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GPS Surveying Accuracy

written by: George Garza•edited by: Tricia Goss•updated: 5/23/2011

Global Positioning System (GPS) is used world wide by military and civilian organizations to accurately track the position of a person, vehicle, or other transportation unit. But how accurate are the systems and how is that determined? Start with satellites orbiting Earth.

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    The Satellite Orbital System

    Constellation GPS 

    GPS technology is about finding your geographical spot on the planet. The US military originally used it, but services moved to civilian operations where operations were varied.

    The current global positioning system has 30 Earth-orbiting satellites. Originally, there were 24 with three added as replacements. The earliest launch of a GPS satellite was in 1978. There have been as many as 59 in orbit but some are no longer in service. The satellites orbit at a height of 12,551 mi (20,200 km) and at a speed of 2.4 m/s (3.9 km/s). The satellites are arranged on six planes, with at least four slots where satellites can be arranged at an equal distance.

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    The GPS System

    Accuracy in the GPS system depends on a variety of factors. In practical terms, the number and geometry of the received satellite's signal influences the accuracy considerably.

    Initially, the US Military reserved the highest accuracy of the system and it went by the term Selective Availability (SA), because when turned on, the accuracy was only 100 meters, but when turned off, the GPS systems were accurate to about 20 meters. President Clinton ordered the SA system turned off on May 1, 2000. In this way, civilian accuracy was the same as military accuracy.

    DGPS 

    A different system, differential GPS, provides better accuracy. The technique provides accuracy to receivers in the range of 5 m or less (5.5 yards). It uses a second stationary GPS receiver to correct the measurements of the first receiver. By knowing, very accurately, the position of the stationary receiver and using a long wave transmitter (in the range of 283.5 to 325.0 kHz) the device sends a correction signal, which is analyzed by a receiver connected to the mobile GPS.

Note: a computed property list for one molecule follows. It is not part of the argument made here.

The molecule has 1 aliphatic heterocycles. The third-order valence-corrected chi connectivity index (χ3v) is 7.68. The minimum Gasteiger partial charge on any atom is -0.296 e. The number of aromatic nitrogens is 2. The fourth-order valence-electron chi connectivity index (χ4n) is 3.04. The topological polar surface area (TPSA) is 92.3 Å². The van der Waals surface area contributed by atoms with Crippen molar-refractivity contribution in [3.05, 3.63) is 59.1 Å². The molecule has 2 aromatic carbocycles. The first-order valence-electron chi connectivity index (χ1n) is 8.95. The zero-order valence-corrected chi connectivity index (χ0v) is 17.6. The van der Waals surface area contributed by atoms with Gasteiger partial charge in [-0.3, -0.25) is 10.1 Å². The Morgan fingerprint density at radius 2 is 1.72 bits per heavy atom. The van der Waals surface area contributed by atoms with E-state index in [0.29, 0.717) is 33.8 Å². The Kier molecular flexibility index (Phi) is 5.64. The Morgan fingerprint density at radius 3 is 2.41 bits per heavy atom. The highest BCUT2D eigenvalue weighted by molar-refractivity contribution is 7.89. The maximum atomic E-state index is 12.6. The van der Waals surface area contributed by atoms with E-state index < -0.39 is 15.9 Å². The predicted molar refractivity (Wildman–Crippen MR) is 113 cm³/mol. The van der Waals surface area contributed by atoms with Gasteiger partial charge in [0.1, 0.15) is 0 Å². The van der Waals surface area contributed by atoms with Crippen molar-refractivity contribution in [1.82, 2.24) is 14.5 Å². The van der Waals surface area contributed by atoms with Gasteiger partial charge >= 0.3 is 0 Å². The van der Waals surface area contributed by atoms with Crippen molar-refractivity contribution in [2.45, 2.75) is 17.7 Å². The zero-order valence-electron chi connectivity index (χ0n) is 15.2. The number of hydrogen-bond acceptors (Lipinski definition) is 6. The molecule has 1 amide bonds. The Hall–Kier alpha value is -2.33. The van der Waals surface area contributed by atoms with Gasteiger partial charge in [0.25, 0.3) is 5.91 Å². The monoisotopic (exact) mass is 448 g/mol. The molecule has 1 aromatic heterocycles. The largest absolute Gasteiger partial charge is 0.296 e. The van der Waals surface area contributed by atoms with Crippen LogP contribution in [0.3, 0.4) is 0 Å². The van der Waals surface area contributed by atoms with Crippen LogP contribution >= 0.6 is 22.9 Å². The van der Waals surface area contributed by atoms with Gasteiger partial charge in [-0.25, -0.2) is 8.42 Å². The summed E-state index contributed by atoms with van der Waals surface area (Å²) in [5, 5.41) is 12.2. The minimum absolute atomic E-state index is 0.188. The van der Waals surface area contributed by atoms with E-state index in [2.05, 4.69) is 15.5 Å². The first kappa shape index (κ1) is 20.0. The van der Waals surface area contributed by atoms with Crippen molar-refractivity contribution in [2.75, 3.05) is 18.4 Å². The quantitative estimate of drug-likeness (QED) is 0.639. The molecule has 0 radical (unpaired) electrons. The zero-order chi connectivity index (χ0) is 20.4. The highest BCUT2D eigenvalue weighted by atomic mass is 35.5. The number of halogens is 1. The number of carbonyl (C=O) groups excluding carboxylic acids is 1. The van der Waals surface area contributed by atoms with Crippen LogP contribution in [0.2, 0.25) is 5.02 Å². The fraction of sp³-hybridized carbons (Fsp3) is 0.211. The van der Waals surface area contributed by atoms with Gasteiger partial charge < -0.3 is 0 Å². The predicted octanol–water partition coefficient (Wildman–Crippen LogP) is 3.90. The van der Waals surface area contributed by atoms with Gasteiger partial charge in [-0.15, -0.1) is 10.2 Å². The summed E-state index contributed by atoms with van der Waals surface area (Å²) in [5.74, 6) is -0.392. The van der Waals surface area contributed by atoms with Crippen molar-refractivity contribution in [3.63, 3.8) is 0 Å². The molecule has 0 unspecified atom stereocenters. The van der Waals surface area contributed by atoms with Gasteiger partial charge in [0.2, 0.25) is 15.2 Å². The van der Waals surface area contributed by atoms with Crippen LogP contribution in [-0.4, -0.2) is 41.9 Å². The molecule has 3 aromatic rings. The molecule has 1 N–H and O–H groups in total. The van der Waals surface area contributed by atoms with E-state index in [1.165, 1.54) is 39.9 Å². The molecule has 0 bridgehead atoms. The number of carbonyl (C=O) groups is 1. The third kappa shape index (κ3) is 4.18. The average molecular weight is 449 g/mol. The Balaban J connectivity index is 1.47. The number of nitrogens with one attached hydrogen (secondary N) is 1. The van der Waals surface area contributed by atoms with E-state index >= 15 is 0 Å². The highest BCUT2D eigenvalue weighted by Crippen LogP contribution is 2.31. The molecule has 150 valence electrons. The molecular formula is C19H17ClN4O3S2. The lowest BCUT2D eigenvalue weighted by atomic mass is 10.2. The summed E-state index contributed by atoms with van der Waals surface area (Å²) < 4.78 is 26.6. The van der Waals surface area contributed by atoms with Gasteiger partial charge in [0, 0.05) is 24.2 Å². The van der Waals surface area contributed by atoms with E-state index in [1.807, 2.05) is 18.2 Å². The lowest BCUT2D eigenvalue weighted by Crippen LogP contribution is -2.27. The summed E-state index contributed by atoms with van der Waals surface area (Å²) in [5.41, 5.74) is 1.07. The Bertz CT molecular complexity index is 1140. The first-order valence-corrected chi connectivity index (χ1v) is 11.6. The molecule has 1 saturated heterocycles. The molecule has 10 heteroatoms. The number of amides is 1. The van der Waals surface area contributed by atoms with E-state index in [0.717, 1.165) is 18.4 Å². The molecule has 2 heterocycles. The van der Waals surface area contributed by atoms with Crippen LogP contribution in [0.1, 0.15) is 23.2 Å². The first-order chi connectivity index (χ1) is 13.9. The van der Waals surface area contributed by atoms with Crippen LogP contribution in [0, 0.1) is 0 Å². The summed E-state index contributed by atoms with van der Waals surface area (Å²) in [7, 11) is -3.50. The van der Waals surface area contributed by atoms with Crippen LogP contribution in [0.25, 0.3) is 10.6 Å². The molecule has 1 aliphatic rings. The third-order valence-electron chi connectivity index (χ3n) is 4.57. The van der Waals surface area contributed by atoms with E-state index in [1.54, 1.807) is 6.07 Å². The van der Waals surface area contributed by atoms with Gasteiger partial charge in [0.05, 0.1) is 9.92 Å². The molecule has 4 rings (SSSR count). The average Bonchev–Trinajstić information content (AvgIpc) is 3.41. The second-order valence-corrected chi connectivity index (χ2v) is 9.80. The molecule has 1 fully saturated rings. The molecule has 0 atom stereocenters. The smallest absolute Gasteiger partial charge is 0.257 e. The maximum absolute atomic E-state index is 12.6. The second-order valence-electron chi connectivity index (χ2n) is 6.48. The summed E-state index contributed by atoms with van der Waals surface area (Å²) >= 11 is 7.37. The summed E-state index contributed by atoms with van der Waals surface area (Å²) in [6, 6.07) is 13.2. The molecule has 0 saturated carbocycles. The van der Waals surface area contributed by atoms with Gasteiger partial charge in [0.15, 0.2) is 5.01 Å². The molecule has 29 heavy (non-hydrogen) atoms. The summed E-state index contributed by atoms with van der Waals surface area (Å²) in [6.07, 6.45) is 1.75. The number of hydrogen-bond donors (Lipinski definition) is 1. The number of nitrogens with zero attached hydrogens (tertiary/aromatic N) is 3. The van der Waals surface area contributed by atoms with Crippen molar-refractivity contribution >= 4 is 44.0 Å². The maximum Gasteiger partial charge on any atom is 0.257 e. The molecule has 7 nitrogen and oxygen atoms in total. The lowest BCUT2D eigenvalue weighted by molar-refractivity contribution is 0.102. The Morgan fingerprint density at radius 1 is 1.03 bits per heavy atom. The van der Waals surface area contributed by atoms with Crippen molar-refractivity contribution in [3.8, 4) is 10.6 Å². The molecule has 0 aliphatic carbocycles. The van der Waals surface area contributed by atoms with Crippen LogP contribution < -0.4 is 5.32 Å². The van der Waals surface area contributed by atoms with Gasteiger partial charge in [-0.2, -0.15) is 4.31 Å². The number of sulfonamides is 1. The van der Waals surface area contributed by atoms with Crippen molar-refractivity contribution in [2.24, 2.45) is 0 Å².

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    Wide Area Augmentation System

    Waas 

    After the change in accuracy took place in the year 2000, GPS manufacturers perceived this as a way to make their products more attuned to their customers, so a move to further increase the accuracy took place.

    A fourth GPS accuracy technique was developed. While the first three used the orbiting satellites to make corrections to the accuracy of the signal, the Wide Area Augmentation System used ground-based stations to collect data and send the results to the satellites.

    WAAS has been operating since 1999 in the United States but it became available to portable GPS receivers in 2001. WAAS consists of roughly 25 ground stations to control the GPS signals and an additional two reference stations that collect the data of the ground stations; all combined they calculate the correction data to send to the orbiting satellites. These data contain corrections for the satellite orbits, clock drift and signal delay of the satellites caused by the ionosphere and troposphere. Moreover, the data is sent to the orbiting satellites and then it is sent geostationary satellites where the final download to the earth based GPS receivers are. The accuracy, by using this method, improved to one to three meters.

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    Summary

    GPS systems have improved over the years by switching from a system that only used the orbiting and moving satellite systems, to land based and geostationary orbiting satellites. The GPS systems improved their accuracy from a 100 meter range to less than 3 meters. There is more to learn about GPS systems, and if interested, read How GPS Systems Work.

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    References

    • Source: http://www.kowoma.de/en/gps/history.htm
    • Image Wikipedia commons: http://upload.wikimedia.org/wikipedia/commons/9/9c/ConstellationGPS.gif
    • Image: Nasa: http://deepspace.jpl.nasa.gov/technology/TMOT_News/FEB97/wadfig1.html
    • Image: Nasa: http://www2.jpl.nasa.gov/technology/images_videos/iv_pages/Waaspic.html